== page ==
Gardener Grows Scenes of Home for Visitors
December 3, 2008
Much like a corsage on a prom dress, a flower garden can dress up a building and make it look extra special. Redstone Garden Club member Pat Hamilton gives her own time and resources to put those finishing floral touches on the post library and Army Community Service.
"I really have a passion for gardening," she said. "This is a place where I can come and exercise a great deal of free will in how I do it and where I do it. It's also my way of giving back to the community."
Hamilton has worked as a volunteer on the library site for about four years, although personal commitments kept her from spending as much time as she wanted on the projects in the early days.
"It was kind of hit and miss when I started getting things in," she said.
Now, she spends several hours a week digging happily in the dirt on post. She uses plants from her own garden, the gardens of other club members and some donated flowers and shrubs. Those she buys come out of her own pocket.
"I haunt every place in town that sells plants and pick them up at sale prices," she said.
The ACS garden got a complete overhaul this spring. A fellow garden club member designed the new plan for it. Hamilton admittedly doesn't always stick exactly to the plan. Sometimes specific plants called for are not readily available. However, she tries to stay true to the spirit of the design.
"I have tried to follow it, if not entirely for every plant, in the spirit of how she laid it out," she said. "They wanted a red, white and blue garden. So, we have limited it to red, white and blue flowering or blue-leaved plants that have the patriotic feel to them."
She credits the Community Based Warrior Transition Unit and 1st Sgt. Pamela Horan with getting the ball rolling at the site, removing the overgrown bushes and clearing the garden area for new plantings.
"They wanted to do a community service project," she said. "They came and partnered with ACS to take out all of the stuff that was growing there before. They pulled all of it out and practically sifted the soil to get all of the debris that was down in there out. They helped a lot with the planting and mulching. They were just wonderful."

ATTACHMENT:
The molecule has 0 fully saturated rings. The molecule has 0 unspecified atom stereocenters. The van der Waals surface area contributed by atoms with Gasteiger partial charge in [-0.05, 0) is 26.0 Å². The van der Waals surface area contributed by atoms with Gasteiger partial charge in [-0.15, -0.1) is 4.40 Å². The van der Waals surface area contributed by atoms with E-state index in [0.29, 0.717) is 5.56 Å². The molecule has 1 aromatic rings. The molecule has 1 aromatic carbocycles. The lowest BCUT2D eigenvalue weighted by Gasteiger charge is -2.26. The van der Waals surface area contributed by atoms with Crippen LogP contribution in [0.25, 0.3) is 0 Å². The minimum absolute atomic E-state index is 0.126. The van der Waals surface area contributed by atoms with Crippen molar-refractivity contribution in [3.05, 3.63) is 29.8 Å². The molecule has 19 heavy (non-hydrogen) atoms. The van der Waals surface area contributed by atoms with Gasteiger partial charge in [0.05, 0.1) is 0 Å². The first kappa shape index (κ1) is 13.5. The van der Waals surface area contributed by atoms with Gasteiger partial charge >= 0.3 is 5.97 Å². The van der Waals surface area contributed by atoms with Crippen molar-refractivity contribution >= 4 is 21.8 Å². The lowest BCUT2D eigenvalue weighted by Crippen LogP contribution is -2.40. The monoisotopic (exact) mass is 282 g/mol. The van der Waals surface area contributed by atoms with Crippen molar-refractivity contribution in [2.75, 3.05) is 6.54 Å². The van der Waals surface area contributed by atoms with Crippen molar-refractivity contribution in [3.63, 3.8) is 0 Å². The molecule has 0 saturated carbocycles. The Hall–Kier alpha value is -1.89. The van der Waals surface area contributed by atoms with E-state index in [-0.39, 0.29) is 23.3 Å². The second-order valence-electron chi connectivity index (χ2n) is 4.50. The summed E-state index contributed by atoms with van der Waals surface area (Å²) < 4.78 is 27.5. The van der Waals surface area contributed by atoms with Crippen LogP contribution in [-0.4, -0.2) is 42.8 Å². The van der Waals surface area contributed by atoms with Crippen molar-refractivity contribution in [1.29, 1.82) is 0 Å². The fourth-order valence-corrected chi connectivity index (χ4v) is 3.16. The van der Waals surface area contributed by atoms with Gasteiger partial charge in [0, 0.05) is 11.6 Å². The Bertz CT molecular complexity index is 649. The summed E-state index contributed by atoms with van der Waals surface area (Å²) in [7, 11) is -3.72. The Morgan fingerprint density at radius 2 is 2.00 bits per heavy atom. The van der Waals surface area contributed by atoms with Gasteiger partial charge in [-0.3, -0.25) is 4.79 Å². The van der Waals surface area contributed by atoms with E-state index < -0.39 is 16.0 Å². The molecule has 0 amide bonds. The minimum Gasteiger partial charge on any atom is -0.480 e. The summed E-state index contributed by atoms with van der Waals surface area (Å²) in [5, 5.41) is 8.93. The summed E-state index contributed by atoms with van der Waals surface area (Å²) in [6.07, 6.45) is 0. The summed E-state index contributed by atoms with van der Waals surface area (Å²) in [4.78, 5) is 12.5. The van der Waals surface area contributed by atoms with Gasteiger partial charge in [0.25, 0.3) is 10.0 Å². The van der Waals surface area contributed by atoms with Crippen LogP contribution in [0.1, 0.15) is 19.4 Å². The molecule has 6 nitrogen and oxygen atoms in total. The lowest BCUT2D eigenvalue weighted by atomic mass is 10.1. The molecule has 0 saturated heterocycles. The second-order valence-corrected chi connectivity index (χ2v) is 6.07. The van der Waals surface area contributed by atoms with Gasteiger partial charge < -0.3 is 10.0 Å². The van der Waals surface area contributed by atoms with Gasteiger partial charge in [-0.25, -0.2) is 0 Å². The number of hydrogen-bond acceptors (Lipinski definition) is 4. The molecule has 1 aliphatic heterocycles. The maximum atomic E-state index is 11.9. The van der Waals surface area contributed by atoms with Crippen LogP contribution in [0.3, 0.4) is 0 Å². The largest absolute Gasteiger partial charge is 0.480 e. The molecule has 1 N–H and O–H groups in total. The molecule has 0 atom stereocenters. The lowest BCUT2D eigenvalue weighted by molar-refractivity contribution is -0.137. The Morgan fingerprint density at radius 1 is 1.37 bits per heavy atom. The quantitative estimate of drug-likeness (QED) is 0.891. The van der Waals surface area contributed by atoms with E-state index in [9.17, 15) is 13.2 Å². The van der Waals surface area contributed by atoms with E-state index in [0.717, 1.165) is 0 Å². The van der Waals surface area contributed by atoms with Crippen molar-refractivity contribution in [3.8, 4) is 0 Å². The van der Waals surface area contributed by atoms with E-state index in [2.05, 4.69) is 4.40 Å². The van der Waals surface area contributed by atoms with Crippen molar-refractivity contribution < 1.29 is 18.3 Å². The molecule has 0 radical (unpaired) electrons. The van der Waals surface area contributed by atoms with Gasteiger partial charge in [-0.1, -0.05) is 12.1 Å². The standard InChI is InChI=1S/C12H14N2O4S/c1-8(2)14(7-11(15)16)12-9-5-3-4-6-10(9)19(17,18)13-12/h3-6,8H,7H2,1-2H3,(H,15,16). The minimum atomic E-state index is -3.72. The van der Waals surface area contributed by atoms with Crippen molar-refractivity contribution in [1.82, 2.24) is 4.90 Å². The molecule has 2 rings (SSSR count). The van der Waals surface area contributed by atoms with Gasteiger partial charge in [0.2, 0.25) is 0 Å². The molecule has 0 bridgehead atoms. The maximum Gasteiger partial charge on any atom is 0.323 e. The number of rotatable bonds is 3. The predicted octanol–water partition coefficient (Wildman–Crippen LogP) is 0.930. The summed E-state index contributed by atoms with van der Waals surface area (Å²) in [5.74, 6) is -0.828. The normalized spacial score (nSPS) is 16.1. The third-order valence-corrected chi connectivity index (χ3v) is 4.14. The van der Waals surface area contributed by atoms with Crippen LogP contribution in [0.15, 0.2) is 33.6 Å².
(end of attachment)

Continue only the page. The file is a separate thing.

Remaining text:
The library garden is a little more free form, she said. Hamilton mixes hardy tropical plants that people may not be used to seeing with traditional favorites. The plant selections are designed to attract visitors, both human and not.
"One of the goals I have in doing both gardens is to be a visible gardener. I want people to stop and ask what I'm doing and why. I feel like I have an opportunity to educate as well as engage in my own passion," Hamilton said. "I want to draw a lot of action into the garden in terms of bees, butterflies and dragonflies, too. It's planted with a lot of things to draw them in."
The overall idea is to evoke a feeling of hominess. Hamilton wants library patrons, particularly Soldiers, to see things they recognize from their own yards and gardens. She hopes that recognition makes them feel comfortable far from home.
"I wanted a place where the Soldiers can sit and look out and say 'That reminds me of home.' That has actually happened, too," Hamilton said. "I wanted it to be a place of peace and comfort for them."
Even during the winter, Hamilton is hard at work. In the cold months, she is up to more than people might think. She is already preparing for spring.
"This is the best time of year to be planting," she said. "As soon as I start bringing in trees, shrubs and bulbs, I will be pretty busy through January depending on how cold it gets."
To help combat the nemesis of all gardeners, weeds, Hamilton uses old newspaper to cover the ground under two layers of mulch. She also uses a pellet product to help keep weed seeds that find their way into the garden from sprouting. No matter what she does though, she quips that the most determined weeds will always find a way.
"I try to garden smart," she said. "The biggest challenge is that we don't have grass at either of these locations. It's all crab grass. Those seed heads seed thousands and thousands of crab grass seeds. This year I'm making a concerted effort to come in and (treat) the entire area. It may end up all being bare dirt."
Hamilton said many people contribute their time to Redstone.
"I'm only one of many volunteers who give their time on post, especially the retirees," she said. "It's our way to give something back to the military."